Here's another batch of quick takes on some vintage obscurities, plucked from local bargain bins and lent by friends.
The Righteous Brothers:Standards
One of the best parts of Righteous Brothers records is their vocal interplay. Phil Spector worked counter to that for some of the singles he produced for the duo, a novel concept at the time that put his stamp on those recordings. Spector also utilized the idea of reviving older songs from the pop songbook with the duo, rather than their usual method of reviving R&B chestnuts. Standards, the Brothers' last studio album before their initial breakup in 1968, revisits those moves from Spector's playbook. It's also perhaps a vinyl example of the unrest that led to the bust up; Bill Medley and Bobby Hatfield each have a side all to themselves. Medley's rougher style fares best here, and he also produced his side. Surprisingly, the supper club-ready Hatfield side was produced by former Motowner Mickey Stevenson, who also helmed the excellent Souled Out for the duo the year before. This one's definitely only for hardcore Righteous fans. (Verve V6-5051, 1968)
City Boy: Young Men Gone West
This group's first and third albums came my way as a lend courtesy of Kyle Motor, which was handy since I've always sort of wondered what these regular dollar bin denizens were all about. City Boy was a long-running British group (a former folk outfit, as noted on the cover of their debut) who probably suffered on the charts due to their somewhat unclassifiable sound: Are they power pop, hard rock, yacht rock, folk, or ??? Well, depending where you are on their albums, any of the above may apply. In general, they feature vaguely kinky/jokey lyrics a la 10cc and some occasional Queen-y prog structures and guitar heroics. Frankly, I thought their debut was noxious. They didn't change their musical approach much by the time of Young Men Gone West, but I thought this album was quite a bit better; they just sound more comfortable with their eclecticism. The highlight is "The Man Who Ate His Car," which is about exactly that. Trivia note: Both these albums were produced by "Mutt" Lange, the debut being his first work outside of South Africa. (Mercury SRM-1-1182, 1977)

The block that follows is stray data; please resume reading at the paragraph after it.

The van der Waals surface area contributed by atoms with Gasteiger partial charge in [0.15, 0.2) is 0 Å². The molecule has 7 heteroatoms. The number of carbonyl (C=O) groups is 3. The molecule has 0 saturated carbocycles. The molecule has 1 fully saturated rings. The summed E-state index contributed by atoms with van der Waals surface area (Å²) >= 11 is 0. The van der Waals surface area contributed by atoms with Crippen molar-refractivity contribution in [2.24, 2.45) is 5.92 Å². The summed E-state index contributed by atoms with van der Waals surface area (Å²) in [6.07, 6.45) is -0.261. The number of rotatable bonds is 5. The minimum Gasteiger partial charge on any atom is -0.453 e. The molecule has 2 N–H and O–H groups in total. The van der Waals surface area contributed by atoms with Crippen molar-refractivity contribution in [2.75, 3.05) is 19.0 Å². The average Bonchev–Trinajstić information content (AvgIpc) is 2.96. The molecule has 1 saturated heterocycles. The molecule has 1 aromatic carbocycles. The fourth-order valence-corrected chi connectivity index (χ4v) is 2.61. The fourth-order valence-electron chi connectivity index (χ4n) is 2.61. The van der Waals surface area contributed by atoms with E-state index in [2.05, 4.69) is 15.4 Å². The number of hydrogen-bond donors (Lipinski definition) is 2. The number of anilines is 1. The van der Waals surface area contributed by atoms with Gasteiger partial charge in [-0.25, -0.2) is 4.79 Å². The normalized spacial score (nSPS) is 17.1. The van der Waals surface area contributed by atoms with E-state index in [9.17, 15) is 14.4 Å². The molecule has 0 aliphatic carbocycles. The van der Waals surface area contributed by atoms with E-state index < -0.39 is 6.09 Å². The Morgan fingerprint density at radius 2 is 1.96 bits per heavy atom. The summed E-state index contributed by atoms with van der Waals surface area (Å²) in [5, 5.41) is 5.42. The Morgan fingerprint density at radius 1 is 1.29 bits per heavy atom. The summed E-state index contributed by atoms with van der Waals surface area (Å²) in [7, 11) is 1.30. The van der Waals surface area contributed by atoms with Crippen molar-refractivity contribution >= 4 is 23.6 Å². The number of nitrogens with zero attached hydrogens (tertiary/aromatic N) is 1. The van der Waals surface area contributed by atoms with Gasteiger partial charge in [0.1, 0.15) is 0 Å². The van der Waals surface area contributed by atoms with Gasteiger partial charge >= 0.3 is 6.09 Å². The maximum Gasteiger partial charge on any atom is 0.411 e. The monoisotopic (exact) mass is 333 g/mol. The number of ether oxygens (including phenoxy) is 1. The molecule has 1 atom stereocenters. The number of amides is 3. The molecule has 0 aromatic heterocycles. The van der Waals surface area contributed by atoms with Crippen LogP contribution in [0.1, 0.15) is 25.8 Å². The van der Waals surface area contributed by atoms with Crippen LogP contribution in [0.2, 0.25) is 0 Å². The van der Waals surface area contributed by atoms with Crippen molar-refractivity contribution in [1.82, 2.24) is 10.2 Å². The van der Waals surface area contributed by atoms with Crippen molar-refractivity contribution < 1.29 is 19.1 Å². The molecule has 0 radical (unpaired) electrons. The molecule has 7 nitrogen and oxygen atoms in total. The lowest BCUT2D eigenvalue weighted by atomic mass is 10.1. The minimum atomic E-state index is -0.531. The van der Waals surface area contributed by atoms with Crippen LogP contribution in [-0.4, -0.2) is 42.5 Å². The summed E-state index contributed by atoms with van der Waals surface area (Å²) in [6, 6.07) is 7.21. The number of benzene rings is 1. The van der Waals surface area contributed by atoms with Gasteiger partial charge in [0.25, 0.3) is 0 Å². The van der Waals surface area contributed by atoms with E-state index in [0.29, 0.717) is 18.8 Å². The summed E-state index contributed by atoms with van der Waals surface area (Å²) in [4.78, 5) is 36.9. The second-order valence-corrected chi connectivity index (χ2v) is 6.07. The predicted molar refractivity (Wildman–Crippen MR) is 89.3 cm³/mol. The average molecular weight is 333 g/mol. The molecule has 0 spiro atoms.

A hippie-era album that just looked too intriguing to leave in the dollar bin, Design actually has a bit of info revealing what can be expected via some liner notes on the back cover: They're a British sextet, wrote all their songs (most by Tony Smith), like harmonies, and sang for Princess Alexandra. The reader may expect they don't rock, and the reader would be right. However, that doesn't mean it's bad; musically Design is a blend of sunshine pop and folk, in a Eurovision sort of way. An online search revealed that the group had some success in the U.K., releasing several more albums even though main songwriter Smith left the band shortly before their debut came out. All were revived on CD last year, in fact. (Epic E 30224, 1970)